census blocks, their cost-effectiveness score will be determined by dividing total requested support by the

number of high-cost and extremely high-cost locations within that split census block (Column H “Total

PC Experimental Locations in Block”). See the Eligible Census Block List at

http://www.fcc.gov/encyclopedia/rural-broadband-experiments">http://www.fcc.gov/encyclopedia/rural-broadband-experiments.

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D.

Do the support amounts in the eligible census block list represent annual

support amounts?

Yes, to determine the total maximum support an entity can request, that entity should multiply the annual

support amount (Column K “Total Annual Support”) by 10. See the Eligible Census Block List at

http://www.fcc.gov/encyclopedia/rural-broadband-experiments">http://www.fcc.gov/encyclopedia/rural-broadband-experiments.

E.

How do I compare the annual support amounts listed in the eligible census

blocks list to the support thresholds used by the cost model to identify eligible

areas?

The support amounts listed in the eligible census blocks list are annual support amounts. The support

thresholds are based on monthly costs. To compare the support amounts to the support thresholds, divide

the annual support amounts by 12. See the Eligible Census Block List at

http://www.fcc.gov/encyclopedia/rural-broadband-experiments">http://www.fcc.gov/encyclopedia/rural-broadband-experiments.

F.

Is the annual support amount listed on the eligible census block list allocated

to all locations in the block or only associated with the eligible locations in that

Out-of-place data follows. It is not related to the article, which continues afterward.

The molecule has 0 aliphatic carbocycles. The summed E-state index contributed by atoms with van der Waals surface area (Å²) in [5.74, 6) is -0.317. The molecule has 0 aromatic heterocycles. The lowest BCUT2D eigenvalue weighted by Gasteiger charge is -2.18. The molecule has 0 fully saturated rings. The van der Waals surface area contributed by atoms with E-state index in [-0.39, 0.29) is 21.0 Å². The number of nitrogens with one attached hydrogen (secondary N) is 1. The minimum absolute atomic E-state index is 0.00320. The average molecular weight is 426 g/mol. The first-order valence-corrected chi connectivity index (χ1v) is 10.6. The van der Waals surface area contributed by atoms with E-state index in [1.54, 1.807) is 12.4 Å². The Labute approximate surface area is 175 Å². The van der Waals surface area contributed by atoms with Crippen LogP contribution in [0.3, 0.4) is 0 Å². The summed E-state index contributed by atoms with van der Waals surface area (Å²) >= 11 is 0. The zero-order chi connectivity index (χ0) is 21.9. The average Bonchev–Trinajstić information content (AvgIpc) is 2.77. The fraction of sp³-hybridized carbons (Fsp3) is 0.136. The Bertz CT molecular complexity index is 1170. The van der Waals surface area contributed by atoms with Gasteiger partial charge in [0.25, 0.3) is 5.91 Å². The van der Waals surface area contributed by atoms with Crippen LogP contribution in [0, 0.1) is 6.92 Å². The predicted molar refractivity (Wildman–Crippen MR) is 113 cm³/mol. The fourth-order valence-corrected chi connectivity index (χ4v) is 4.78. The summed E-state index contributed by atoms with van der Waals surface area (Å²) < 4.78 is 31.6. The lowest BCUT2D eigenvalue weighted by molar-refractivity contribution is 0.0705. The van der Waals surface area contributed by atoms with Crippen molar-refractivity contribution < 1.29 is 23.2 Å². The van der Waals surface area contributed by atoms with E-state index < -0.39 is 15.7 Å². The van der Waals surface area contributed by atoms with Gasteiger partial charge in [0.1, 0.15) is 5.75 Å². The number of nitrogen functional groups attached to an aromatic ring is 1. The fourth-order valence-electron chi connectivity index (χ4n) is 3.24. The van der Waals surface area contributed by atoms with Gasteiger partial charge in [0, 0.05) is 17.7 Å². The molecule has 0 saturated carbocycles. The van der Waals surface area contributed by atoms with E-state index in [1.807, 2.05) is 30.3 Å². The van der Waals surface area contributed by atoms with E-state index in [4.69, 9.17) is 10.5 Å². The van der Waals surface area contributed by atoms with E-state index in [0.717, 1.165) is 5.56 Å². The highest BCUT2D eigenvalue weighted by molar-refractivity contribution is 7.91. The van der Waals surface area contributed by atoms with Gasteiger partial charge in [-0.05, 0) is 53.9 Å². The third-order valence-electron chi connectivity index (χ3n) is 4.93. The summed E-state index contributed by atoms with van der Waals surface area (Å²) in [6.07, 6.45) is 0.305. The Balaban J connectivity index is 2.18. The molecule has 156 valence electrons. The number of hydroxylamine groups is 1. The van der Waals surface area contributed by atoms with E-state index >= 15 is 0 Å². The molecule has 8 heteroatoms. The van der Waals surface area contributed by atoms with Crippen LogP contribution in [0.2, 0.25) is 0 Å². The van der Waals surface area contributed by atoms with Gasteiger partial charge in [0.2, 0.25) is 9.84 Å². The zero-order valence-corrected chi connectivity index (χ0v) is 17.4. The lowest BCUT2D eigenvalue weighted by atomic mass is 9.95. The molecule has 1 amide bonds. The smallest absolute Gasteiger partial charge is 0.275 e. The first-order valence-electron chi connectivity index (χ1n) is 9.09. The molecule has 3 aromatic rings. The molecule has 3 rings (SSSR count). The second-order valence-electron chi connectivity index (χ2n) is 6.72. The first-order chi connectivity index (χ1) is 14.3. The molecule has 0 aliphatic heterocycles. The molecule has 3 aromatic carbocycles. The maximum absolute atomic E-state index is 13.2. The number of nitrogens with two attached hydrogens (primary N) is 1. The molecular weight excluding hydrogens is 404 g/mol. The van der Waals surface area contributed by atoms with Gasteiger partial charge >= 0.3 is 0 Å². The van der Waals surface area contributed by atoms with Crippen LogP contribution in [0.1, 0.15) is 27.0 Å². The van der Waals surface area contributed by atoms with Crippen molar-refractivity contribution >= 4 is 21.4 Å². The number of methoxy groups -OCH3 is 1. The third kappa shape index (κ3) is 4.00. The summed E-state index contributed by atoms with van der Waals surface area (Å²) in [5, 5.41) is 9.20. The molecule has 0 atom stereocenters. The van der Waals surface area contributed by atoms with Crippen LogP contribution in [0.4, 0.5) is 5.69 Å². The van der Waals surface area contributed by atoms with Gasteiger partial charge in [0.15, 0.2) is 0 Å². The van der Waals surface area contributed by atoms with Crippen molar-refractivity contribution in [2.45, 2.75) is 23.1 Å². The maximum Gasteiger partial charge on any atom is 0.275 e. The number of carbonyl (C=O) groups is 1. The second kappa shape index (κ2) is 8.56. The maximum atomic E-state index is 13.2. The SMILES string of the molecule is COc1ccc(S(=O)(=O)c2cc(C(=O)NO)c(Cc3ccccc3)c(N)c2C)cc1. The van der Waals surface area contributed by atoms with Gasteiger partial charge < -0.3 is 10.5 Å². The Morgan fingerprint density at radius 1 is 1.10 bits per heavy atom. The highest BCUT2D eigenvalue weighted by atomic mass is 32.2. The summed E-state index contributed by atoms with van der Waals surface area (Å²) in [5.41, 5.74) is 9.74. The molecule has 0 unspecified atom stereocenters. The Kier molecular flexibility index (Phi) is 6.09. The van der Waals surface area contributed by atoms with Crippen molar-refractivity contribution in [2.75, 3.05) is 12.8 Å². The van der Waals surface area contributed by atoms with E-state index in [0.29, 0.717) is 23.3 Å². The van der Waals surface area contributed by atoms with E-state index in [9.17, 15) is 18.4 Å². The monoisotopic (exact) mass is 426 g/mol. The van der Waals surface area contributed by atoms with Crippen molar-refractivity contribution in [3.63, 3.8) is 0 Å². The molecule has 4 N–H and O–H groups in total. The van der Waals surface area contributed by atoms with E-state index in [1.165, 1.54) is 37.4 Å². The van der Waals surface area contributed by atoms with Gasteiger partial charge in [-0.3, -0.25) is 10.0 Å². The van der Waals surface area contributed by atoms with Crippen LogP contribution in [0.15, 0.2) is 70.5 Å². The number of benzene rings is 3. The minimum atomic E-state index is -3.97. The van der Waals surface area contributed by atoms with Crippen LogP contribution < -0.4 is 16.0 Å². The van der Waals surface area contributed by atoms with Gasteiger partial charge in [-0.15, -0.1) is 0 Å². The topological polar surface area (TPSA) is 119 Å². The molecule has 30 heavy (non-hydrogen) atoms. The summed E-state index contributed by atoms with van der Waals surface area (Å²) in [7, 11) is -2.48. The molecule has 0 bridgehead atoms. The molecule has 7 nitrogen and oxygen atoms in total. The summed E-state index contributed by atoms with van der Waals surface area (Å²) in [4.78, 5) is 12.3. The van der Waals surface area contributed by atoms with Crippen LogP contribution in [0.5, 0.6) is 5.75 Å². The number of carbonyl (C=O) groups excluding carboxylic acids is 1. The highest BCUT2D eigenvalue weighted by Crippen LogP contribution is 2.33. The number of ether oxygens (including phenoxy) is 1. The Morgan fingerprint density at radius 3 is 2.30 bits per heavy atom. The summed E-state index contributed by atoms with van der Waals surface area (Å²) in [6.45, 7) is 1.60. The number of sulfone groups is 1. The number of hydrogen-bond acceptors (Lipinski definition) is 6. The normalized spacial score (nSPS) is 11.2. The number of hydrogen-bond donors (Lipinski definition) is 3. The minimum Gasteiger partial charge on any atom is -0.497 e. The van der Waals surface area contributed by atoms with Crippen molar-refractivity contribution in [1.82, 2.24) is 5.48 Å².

block?

The annual support amount is only associated with the total eligible (i.e., high-cost) price cap locations

within that census block (Column I “Eligible Locations”). See the Eligible Census Block List at

http://www.fcc.gov/encyclopedia/rural-broadband-experiments">http://www.fcc.gov/encyclopedia/rural-broadband-experiments. To the extent a winning bidder includes

extremely high cost locations in its bid, however, it is free to use some of that support to build out those

extremely high cost locations.

G.

Can I submit a bid for a project that requests more than the total model-

based support amount?

No, the online application system will not accept a bid that exceeds the total model-based support for the

census blocks that you propose to serve.

H.

How do you dispute an area that is classified as served when it is actually an

underserved area?

For purposes of the rural broadband experiments, you may not dispute an area that is shown as served; we

are limiting applications to areas classified as unserved. The Wireline Competition Bureau will review

the challenges and responses received in the Phase II challenge process to determine whether a census

block or blocks that a winning bidder proposed to serve should be deemed ineligible for rural broadband